The following season, it was the undefeated the No. 4 Ducks welcoming No. 9 Stanford to Eugene for what fans hoped would be a national showcase from a BCS title game-hopeful. Instead, the Cardinal raced out to a 21-3 lead after the first quarter. The Ducks, using an onside kick, clawed back into the game and trailed 31-24 at halftime. Both defenses looked porous and it seemed an inevitable shootout.
It was, but only for Chip Kelly's squad, which put up 28 straight en route to a 52-31 win. Running back LaMichael James led the offense with 257 yards and three touchdowns on the ground, and the Ducks announced themselves as title contenders.
One season later, the roles were reversed as an undefeated and fourth-ranked Stanford team led by Heisman-hopeful Andrew Luck took on the seventh-ranked Ducks at home in Palo Alto. James rushed for three touchdowns in a 53-30 win as Oregon once again solved the mighty Stanford defense. It would be the Cardinal's only loss of the season as the team went on to the Fiesta Bowl while the Ducks landed in the Rose Bowl.
Of course, this brings us to last season and a game that remains fresh in the minds of college football fans everywhere. No. 2 Oregon was in cruise control on both sides of the ball heading toward the national championship until the 14th-ranked Cardinal stonewalled quarterback Marcus Mariota and Co., holding the Ducks to just 14 points in a 17-14 victory.
The Cardinal defense put on a legendary performance, holding running back Kenjon Barner to just 66 yards on 21 carries. It was also the last game in which Mariota threw an interception.
Much of the talk surrounding Thursday's matchup focuses on last year's contest, with many wondering whether Stanford has the right formula to slow down the Ducks offense, which is currently averaging more than 50 points per game.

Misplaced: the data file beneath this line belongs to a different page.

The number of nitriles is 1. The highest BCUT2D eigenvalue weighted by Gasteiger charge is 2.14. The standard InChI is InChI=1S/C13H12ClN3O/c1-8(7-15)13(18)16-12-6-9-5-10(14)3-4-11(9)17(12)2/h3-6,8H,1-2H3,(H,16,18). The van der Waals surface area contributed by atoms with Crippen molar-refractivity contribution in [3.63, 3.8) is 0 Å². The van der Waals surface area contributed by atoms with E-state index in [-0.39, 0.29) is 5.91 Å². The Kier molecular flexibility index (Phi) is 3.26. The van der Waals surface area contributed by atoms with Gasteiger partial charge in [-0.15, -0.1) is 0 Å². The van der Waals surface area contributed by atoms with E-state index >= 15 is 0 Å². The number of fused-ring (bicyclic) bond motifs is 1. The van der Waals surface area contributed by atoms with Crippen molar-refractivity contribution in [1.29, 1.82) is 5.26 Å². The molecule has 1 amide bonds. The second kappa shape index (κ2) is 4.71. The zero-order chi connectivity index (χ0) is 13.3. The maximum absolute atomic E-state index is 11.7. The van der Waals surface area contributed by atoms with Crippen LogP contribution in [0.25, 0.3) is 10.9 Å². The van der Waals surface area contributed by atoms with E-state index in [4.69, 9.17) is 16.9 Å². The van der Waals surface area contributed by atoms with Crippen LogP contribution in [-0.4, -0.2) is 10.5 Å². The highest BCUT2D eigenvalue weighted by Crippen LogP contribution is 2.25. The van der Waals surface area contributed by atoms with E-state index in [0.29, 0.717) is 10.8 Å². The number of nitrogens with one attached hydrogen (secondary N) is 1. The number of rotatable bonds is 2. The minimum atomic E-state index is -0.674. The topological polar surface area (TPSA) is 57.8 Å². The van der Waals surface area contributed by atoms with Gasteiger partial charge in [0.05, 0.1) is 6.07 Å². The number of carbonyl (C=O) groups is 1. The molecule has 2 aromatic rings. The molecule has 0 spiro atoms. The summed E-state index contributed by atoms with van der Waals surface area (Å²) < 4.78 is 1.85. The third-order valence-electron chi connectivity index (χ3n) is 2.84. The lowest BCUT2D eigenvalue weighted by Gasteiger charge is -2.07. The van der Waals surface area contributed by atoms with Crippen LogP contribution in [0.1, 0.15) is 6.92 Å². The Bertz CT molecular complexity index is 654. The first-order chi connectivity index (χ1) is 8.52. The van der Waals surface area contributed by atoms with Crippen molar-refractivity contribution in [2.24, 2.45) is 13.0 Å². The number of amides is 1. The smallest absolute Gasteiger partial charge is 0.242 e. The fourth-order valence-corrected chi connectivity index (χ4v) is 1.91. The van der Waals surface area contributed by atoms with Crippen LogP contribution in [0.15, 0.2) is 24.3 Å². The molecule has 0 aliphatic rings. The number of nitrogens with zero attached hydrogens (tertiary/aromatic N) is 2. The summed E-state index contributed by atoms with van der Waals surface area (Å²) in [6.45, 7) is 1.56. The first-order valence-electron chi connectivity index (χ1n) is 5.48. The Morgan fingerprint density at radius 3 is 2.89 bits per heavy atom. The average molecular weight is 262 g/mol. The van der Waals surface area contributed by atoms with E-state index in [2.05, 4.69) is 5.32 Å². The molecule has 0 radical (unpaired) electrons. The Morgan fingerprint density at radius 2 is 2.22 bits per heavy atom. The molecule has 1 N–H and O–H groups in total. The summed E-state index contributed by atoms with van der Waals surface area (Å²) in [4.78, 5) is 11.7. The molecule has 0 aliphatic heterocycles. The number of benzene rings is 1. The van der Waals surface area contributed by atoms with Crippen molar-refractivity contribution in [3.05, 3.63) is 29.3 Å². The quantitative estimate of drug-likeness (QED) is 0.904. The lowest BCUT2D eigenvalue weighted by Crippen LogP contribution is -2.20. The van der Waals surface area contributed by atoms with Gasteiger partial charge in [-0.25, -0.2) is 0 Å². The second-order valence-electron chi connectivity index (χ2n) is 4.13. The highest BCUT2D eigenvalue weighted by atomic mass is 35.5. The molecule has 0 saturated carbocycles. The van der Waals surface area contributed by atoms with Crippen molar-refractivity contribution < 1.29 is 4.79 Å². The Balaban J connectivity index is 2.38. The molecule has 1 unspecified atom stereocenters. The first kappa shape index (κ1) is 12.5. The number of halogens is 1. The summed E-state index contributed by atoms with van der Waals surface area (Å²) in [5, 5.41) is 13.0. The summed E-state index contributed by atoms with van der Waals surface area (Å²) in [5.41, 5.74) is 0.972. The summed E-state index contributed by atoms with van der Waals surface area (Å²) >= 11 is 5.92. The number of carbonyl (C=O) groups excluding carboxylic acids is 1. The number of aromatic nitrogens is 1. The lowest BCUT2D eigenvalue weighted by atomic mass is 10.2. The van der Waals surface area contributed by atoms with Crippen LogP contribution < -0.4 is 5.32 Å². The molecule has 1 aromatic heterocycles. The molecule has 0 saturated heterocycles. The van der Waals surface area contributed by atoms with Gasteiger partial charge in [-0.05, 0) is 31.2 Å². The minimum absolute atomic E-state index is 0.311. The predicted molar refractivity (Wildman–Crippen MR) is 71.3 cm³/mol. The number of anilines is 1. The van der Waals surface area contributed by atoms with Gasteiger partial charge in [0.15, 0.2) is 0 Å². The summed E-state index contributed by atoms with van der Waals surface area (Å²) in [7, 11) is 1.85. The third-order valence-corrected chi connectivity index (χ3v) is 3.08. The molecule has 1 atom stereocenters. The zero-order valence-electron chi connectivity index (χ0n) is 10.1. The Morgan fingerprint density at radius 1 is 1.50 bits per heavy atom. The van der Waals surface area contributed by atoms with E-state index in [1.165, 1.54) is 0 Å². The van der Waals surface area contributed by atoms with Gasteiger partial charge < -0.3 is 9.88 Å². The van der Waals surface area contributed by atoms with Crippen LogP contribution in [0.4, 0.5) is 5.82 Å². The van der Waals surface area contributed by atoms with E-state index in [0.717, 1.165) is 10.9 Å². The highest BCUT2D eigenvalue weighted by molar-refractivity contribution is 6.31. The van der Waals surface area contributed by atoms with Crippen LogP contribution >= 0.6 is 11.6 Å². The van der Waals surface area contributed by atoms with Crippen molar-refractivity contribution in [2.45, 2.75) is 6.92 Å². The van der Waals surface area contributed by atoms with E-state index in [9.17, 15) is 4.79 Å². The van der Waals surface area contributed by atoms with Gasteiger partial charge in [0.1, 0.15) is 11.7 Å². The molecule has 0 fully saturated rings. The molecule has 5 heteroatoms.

In fact, former players still have fond memories of the performance, as evidenced by this tweet from Falcons linebacker Chase Thomas, who thought of his team's effort while watching Chip Kelly's Eagles tear apart the Washington Redskins defense earlier in the NFL season.
redskins obviously didnt watch the stanford film from last year— Chase Thomas (@CTcard44) September 10, 2013
That game still haunts some of the current Duck players, like running back De'Anthony Thomas who commented earlier that he thinks his team should "at least put up 40" this time around.
I feel like, this team, we should at least put up 40. – Oregon RB De’Anthony Thomas #UOvsSTAN— College GameDay (@CollegeGameDay) November 5, 2013
That, of course, drew a laugh from injured Cardinal lineman Ben Gardner.
“@CollegeGameDay: I feel like, this team, we should at least put up 40. – Oregon RB De’Anthony Thomas" lol— Ben Gardner (@BennyG49) November 5, 2013
So, which is it? Was the 2012 game a fluke that the Ducks have learned from? Can Oregon revert back to its performances in 2010 and 2011 when it scored at will and had the Cardinal on their heels?
What will be the result of the game between Oregon and Stanford?
Or will defensive coordinator Derek Mason's unit once again solve the uptempo riddle and slow down the Ducks, giving Helfrich and staff their first loss of the season?
Those are just a few of the questions yet to be answered in the latest chapter of this fascinating college football rivalry.